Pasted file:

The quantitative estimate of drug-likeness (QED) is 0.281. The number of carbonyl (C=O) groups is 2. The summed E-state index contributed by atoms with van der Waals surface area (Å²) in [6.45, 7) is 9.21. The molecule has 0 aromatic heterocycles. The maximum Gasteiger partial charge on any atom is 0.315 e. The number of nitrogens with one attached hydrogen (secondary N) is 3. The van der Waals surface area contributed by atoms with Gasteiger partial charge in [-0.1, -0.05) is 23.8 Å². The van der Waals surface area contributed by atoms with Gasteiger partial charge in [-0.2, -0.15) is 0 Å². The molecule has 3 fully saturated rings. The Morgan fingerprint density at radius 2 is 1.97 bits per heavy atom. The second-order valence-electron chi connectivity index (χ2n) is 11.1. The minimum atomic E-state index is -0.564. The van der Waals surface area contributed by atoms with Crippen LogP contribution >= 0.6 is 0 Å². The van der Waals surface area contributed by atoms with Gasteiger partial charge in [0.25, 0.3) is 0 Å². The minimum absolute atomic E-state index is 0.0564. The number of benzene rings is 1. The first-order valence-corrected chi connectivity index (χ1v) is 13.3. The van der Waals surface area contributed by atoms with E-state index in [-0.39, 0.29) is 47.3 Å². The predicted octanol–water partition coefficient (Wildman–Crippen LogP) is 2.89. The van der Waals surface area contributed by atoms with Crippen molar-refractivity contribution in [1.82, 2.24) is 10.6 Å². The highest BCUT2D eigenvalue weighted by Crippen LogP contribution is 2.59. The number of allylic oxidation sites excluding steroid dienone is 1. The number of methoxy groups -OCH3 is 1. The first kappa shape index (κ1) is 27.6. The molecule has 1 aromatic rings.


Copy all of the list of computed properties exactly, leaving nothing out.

The quantitative estimate of drug-likeness (QED) is 0.281. The number of carbonyl (C=O) groups is 2. The summed E-state index contributed by atoms with van der Waals surface area (Å²) in [6.45, 7) is 9.21. The molecule has 0 aromatic heterocycles. The maximum Gasteiger partial charge on any atom is 0.315 e. The number of nitrogens with one attached hydrogen (secondary N) is 3. The van der Waals surface area contributed by atoms with Gasteiger partial charge in [-0.1, -0.05) is 23.8 Å². The van der Waals surface area contributed by atoms with Gasteiger partial charge in [-0.2, -0.15) is 0 Å². The molecule has 3 fully saturated rings. The Morgan fingerprint density at radius 2 is 1.97 bits per heavy atom. The second-order valence-electron chi connectivity index (χ2n) is 11.1. The minimum atomic E-state index is -0.564. The van der Waals surface area contributed by atoms with Crippen LogP contribution >= 0.6 is 0 Å². The van der Waals surface area contributed by atoms with Gasteiger partial charge in [0.25, 0.3) is 0 Å². The minimum absolute atomic E-state index is 0.0564. The number of benzene rings is 1. The first-order valence-corrected chi connectivity index (χ1v) is 13.3. The van der Waals surface area contributed by atoms with E-state index in [-0.39, 0.29) is 47.3 Å². The predicted octanol–water partition coefficient (Wildman–Crippen LogP) is 2.89. The van der Waals surface area contributed by atoms with Crippen molar-refractivity contribution in [1.82, 2.24) is 10.6 Å². The highest BCUT2D eigenvalue weighted by Crippen LogP contribution is 2.59. The number of allylic oxidation sites excluding steroid dienone is 1. The number of methoxy groups -OCH3 is 1. The first kappa shape index (κ1) is 27.6. The molecule has 1 aromatic rings.